Although movie theaters in most of New York State were allowed to reopen in October, those in its filmgoing capital, New York City, remained closed because of the pandemic. But early last week, Gov. Andrew M. Cuomo gave cinemas in the five boroughs the go-ahead, setting an opening date of March 5.
Not all theaters are choosing to reopen just yet. Those that do must follow certain guidelines: They are limited to 25 percent of capacity, and an audience cannot exceed 50 people. Moviegoers must wear masks when not eating and must have assigned seats.
Certain chains have opened around the country under comparable strictures. AMC plans to open all its theaters this weekend in the city, the country’s second-largest movie market; Regal is holding off until the top market, Los Angeles, reopens. But the guidelines pose special difficulties for New York’s independent theaters and art houses. Below is a roundup of which plan to return on Friday or in the near future and which will stay shut for now.
ANGELIKA FILM CENTER In the last two decades, Angelika Film Centers have sprung up around the country, but the original Houston Street location, managed by the chain Reading International, will reopen Friday. So will Reading’s two other theaters in the city, the Cinema 1, 2, 3 and the Village East, which have been folded into the Angelika brand and now sell tickets on the same website.
“We strongly feel that reopening our cinemas, albeit at a reduced capacity, starts bringing back folks into our cinemas,” Scott Rosemann, the eastern division manager at Reading, said, even if operating now may not generate profits for a while.
When you make a purchase online or at a kiosk, the seats surrounding yours will be automatically blocked off to maintain social distance. The theater and its cafe will remain cashless for now to reduce touch points. All screenings will have “preshow greetings” to remind moviegoers of protocols.
This weekend, the Angelika will show the likely Oscar contenders “Minari” and “Nomandland,” while Village East will show “Tenet” on 70-millimeter film.
IFC CENTER The Greenwich Village theater opens Friday with a robust lineup that includes first-run titles (“My Salinger Year,” “La Llorona,” “The Vigil”); opportunities to catch Netflix features like “Da 5 Bloods” and “Mank” theatrically; and two monthlong series, one called What’d We Miss, featuring acclaimed titles from last year (“Collective,” “Kajillionaire”), and another commemorating the 20th year of IFC Films.
“I think everybody was caught a little by surprise by the timing of the announcement” by the governor, said John Vanco, the senior vice president and general manager of the center. The expectation, he said, had been that theaters would open in late spring or summer, and much of the lineup came together over the last week.
Some of the rules are similar to other theaters’. But IFC will keep its concession stand closed. In addition, some showtimes will have cheaper tickets to encourage moviegoers to attend at nonpeak times.
In perhaps its most distinctive pandemic adjustment, the theater has opted to start features precisely at the listed showtime; if you want to watch the trailers and a short film, arrive early. “We just want people to have kind of control,” Vanco said. “You can see on our website how long a movie is. We run a short film before every feature, and we run trailers like other theaters do, and we would love you to see that stuff. But if you just want to get in and get out,” that’s now possible.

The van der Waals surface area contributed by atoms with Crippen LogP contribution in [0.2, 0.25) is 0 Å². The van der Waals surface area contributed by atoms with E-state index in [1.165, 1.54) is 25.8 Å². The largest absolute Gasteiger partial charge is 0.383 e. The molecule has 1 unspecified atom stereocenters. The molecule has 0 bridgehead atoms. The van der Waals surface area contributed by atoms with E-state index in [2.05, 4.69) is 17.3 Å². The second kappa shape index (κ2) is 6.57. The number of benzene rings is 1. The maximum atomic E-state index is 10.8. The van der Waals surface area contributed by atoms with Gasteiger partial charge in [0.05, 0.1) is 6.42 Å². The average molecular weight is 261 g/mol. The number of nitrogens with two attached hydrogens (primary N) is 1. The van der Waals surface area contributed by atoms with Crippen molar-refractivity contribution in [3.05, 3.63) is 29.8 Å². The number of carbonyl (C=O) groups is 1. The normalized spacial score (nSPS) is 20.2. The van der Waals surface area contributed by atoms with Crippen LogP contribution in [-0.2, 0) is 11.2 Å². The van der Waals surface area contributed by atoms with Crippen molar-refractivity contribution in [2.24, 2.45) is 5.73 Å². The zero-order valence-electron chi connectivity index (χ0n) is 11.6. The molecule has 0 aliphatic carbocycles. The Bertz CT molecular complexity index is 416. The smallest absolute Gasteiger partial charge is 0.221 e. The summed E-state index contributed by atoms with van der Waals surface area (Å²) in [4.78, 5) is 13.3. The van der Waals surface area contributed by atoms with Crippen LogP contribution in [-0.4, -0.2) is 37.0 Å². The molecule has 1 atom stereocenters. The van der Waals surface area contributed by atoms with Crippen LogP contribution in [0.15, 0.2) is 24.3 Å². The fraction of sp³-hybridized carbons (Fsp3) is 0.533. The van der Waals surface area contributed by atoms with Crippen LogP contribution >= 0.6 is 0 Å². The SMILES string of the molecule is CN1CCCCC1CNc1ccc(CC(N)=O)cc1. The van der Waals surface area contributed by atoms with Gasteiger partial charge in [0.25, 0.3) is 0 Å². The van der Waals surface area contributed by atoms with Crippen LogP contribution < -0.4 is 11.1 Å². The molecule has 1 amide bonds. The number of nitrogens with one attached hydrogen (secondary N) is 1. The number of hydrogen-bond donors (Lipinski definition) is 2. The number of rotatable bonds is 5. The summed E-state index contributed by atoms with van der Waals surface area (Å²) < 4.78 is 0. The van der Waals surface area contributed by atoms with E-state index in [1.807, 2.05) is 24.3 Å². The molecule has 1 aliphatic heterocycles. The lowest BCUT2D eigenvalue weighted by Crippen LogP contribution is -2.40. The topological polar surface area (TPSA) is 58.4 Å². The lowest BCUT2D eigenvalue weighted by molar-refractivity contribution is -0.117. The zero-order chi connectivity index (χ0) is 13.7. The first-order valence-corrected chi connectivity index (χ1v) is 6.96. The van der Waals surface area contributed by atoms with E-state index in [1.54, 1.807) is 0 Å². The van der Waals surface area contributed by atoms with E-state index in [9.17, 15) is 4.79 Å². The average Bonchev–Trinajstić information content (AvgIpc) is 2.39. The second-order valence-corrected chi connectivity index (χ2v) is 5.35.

NITEHAWK CINEMA These Brooklyn dine-in theaters — in Prospect Park and Williamsburg — are reopening as cinemas on Friday, but they had already reopened as restaurants. “That’s kind of why, even with the short notice, we’ve been able to ramp up to open for the theaters, because it really doesn’t take that many more people to start serving in the theaters,” said Matthew Viragh, Nitehawk’s founder and executive director. Another advantage: The vaccine is available to restaurant workers.
Every other row has been blocked off, Viragh said, “and then within the active rows, if you select a seat and purchase those tickets, two seats on either side of you will be blocked off.” At the larger Nitehawk Cinema Prospect Park, only five of seven screens will be operational, to make sanitizing the space easier, and both locations will be closed on Mondays for additional deep cleaning. Patrons will be subject to temperature checks, something Viragh said the theaters had been doing for indoor dining. Anyone who has a temperature or is feeling unwell can get a credit.
QUAD CINEMA This Greenwich Village theater is reopening Friday with “My Zoe,” “Night of the Kings,” “Supernova” and “The World to Come.” Revival programming, which the Quad had typically put on one of its four screens, will come later, said Charles S. Cohen, the real estate developer who owns the cinema.
The precautions will follow government recommendations and will be “pretty much along the lines of what every other theater is doing,” he added. Concessions will be available.
Cohen also owns the national chain Landmark, which began opening theaters in August. (The Landmark at 57 West in Manhattan closed for good during the pandemic, a shuttering Cohen attributed to a combination of causes.) The capacity issues in the short term do not faze him. “There are films that need to reach an audience, and we are doing what we can to present those films to the filmgoing community that we think very much enjoys film in a theater,” he said.
Still, another of his ventures, the distributor Cohen Media Group, has a backlog of 10 films. The holdup? Waiting for theaters in Los Angeles to return.
ALAMO DRAFTHOUSE The Downtown Brooklyn location of the dine-in chain has no date for reopening yet, but it will happen in the “very near future,” said Tim League, a founder and executive chairman of the company, based in Austin, Tex. (Separately, the company announced this week that it had filed for Chapter 11 and was undergoing a major financial restructuring, but an Alamo spokesman said that would affect neither the reopening date nor the continued development of new theaters in Lower Manhattan and Staten Island.)
“We have started the opening process,” League said of the Brooklyn location. “It’s just a little more complicated for us because we have a big kitchen facility. We have a lot of hiring to do, and we’ve implemented some safety protocols.”
Alamo has opened several of its locations across the country at some point since theater closures last March, and it has posted guidelines for moviegoers online. There hasn’t been much change in the number of patrons ordering food, League said, but there have been some changes in the service. The theaters have a reduced menu intended to maintain social distancing for the kitchen staff. Food can be ordered online in advance; pint glasses now have paper lids and silverware is sealed. Of staff training, League said, “We’re treating it like a new venue opening every time we do this.”